Featured Research

from universities, journals, and other organizations

Synthetic stool can cure C. difficile infection, study suggests

Date:
January 8, 2013
Source:
University of Guelph
Summary:
A newly developed synthetic "poop" can cure nasty gastrointestinal infections caused by Clostridium difficile, a toxin-producing bacterium, a new study suggests.

A synthetic "poop" developed at the University of Guelph can cure nasty gastrointestinal infections caused by Clostridium difficile, a toxin-producing bacterium.

A study on the artificial stool was published January 8 in the inaugural issue of Microbiome, a new peer-reviewed science journal.

The stool -- a "super-probiotic" called RePOOPulate -- was created by Guelph microbiologist Emma Allen-Vercoe to replace human fecal matter used in stool transplants, a known treatment for C. difficile.

She made the super-probiotic from purified intestinal bacterial cultures grown in "Robo-gut" equipment in a Guelph laboratory that mimics the environment of the large intestine.

Besides offering an effective therapy against the deadly superbug, the artificial poop is safer, more stable and adaptable, and less "icky" than treatments for C. difficile infection such as fecal bacteriotherapy, the study said.

"It's an exciting finding," said Allen-Vercoe, a professor in Guelph's Department of Molecular and Cellular Biology.

She worked on the project with lead researchers Dr. Elaine Petrof, an infectious disease specialist at Kingston General Hospital and a professor at Queen's University, and Gregory Gloor, a biochemistry professor at the University of Western Ontario. Guelph pathobiology professor Scott Weese and researcher Michelle Daigneault were also involved.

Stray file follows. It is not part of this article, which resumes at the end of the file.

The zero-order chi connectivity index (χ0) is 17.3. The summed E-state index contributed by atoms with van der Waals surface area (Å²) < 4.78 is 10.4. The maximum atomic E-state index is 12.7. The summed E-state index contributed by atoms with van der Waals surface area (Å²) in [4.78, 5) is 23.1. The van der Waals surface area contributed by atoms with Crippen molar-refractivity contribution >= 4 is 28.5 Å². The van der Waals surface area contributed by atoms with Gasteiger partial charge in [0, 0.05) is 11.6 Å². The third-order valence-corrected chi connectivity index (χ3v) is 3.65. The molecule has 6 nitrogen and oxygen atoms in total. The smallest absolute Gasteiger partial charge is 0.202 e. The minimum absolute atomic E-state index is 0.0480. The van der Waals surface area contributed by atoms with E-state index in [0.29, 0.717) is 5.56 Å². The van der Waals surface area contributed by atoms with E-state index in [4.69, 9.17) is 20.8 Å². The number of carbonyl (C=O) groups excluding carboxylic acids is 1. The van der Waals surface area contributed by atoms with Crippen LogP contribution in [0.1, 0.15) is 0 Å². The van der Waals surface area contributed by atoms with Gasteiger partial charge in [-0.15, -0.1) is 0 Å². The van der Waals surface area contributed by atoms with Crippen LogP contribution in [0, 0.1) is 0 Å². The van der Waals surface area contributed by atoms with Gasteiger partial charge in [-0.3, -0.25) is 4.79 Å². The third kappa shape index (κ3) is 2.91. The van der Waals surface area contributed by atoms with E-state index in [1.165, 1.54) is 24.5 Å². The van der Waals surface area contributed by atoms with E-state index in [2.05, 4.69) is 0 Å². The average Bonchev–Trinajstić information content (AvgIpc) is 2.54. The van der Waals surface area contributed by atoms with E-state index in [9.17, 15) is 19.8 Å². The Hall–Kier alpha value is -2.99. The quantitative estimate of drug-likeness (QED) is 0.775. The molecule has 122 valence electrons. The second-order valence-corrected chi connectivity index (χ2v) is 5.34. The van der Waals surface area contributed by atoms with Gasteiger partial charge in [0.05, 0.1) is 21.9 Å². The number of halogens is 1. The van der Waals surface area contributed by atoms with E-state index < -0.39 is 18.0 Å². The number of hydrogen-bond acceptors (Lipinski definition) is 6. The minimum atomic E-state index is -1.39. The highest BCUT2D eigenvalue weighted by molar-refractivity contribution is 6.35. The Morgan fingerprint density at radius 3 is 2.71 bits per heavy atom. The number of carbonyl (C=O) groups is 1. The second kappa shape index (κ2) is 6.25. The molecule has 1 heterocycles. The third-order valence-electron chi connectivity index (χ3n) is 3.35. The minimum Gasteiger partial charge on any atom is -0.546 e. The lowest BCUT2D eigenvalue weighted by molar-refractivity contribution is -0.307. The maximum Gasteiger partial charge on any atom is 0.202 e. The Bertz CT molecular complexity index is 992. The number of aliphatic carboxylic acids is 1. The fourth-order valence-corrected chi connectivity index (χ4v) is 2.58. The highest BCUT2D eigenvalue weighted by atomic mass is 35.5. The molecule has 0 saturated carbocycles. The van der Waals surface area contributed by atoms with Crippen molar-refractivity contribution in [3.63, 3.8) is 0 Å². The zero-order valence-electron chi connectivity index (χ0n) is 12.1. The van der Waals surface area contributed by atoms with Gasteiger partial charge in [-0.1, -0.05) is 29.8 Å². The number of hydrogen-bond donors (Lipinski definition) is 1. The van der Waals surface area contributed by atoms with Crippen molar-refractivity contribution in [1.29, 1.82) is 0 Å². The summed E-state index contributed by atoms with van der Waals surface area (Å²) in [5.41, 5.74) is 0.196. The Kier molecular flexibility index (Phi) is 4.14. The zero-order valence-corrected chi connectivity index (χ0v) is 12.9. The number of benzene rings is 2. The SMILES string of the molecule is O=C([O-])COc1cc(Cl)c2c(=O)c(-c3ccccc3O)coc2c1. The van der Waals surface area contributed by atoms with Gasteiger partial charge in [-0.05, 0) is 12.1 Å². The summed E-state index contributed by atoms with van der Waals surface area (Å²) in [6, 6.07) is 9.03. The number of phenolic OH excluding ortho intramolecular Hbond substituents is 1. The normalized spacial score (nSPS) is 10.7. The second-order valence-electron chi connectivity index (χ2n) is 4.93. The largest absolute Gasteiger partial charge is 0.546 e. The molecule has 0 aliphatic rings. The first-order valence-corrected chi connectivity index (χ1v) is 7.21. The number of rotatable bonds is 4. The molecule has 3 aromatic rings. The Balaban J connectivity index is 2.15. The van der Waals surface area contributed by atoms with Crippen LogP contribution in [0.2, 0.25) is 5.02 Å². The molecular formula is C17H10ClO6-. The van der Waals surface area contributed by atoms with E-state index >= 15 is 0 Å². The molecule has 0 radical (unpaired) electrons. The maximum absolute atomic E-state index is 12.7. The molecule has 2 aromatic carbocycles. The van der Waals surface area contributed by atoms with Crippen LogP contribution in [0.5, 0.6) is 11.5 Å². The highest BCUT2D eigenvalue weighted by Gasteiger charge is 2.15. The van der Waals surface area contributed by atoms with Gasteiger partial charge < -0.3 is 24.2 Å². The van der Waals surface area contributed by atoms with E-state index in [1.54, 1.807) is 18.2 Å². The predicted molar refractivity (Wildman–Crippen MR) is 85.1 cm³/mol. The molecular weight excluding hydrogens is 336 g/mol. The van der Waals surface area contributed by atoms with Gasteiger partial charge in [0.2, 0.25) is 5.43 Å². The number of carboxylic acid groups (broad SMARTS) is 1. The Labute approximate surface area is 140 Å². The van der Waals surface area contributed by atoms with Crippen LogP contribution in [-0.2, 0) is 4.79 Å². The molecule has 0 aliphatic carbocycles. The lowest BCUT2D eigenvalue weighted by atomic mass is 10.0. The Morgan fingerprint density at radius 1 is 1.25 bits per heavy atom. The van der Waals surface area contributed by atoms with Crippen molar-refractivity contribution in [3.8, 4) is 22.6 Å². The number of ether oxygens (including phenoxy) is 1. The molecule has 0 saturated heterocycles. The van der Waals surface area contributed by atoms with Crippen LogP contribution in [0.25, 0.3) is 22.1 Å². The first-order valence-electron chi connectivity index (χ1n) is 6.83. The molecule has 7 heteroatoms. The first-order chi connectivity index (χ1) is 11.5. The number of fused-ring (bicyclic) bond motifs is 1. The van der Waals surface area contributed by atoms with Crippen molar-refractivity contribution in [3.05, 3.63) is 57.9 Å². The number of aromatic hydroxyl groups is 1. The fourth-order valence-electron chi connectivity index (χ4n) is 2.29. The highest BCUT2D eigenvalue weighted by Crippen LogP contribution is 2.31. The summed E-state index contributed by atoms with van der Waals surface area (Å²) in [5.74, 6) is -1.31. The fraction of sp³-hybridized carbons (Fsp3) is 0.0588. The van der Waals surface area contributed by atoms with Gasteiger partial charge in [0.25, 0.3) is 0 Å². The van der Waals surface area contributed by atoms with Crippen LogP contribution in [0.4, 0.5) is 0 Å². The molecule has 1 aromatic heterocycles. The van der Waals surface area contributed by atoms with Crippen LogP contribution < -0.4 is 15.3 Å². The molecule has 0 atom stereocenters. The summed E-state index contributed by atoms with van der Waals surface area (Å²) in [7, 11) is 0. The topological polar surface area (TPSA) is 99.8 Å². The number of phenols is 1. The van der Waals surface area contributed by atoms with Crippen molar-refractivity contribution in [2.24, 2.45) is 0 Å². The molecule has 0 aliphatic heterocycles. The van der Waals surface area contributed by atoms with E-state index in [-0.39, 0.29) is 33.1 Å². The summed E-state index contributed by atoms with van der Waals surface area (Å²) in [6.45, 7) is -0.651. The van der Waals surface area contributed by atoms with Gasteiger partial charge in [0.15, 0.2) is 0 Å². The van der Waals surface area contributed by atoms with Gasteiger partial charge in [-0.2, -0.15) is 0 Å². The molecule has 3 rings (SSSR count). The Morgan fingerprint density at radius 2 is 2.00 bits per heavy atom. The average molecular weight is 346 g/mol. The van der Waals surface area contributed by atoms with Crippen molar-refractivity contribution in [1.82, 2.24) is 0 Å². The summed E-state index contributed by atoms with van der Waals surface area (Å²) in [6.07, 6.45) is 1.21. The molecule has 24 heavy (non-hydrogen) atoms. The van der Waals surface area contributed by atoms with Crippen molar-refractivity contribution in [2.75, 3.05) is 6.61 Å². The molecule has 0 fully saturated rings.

C. difficile can overpopulate the colon when antibiotics kill healthy gut bacteria. C. difficile infection causes many gastrointestinal problems, including severe diarrhea, and often leads to outbreaks in hospitals and long-term care facilities.

Few treatments exist for people with recurring C. difficile infections. Stool transplants are among the more effective therapies, but human fecal matter may contain unknown pathogens, Allen-Vercoe said. "That puts people at risk for future disease."

Stool transplants are also limited by lack of acceptance among patients and health-care facilities and lack of standardized treatment regimens.

Using synthetic poop for transplants eliminates the risk of transmitting an infectious disease through fecal bacteria because "the exact composition of the bacteria administered is known and can be controlled," Allen-Vercoe said.

The method may be modified to suit individual patient needs, is easily reproduced, and is more appealing to many patients and physicians, she said.

The researchers tested RePOOPulate on two patients with chronic C. difficile infections who had previously failed to respond to several rounds of antibiotics. After treatment with the synthetic poop, both were symptom-free within three days and tested negative for C. difficile six months later.

As well, later microbial profiles of both patients showed that some features of the synthetic stool stabilized in their colons. "In other words, the introduced microbes were able to persist," Allen-Vercoe said. "This is important because most commercially available probiotics only colonize transiently."

Allen-Vercoe hopes doctors will one day use the RePOOPulate concept to treat other GI conditions, such as inflammatory bowel disease, obesity and even autism by replacing abnormal gut microbial ecosystems.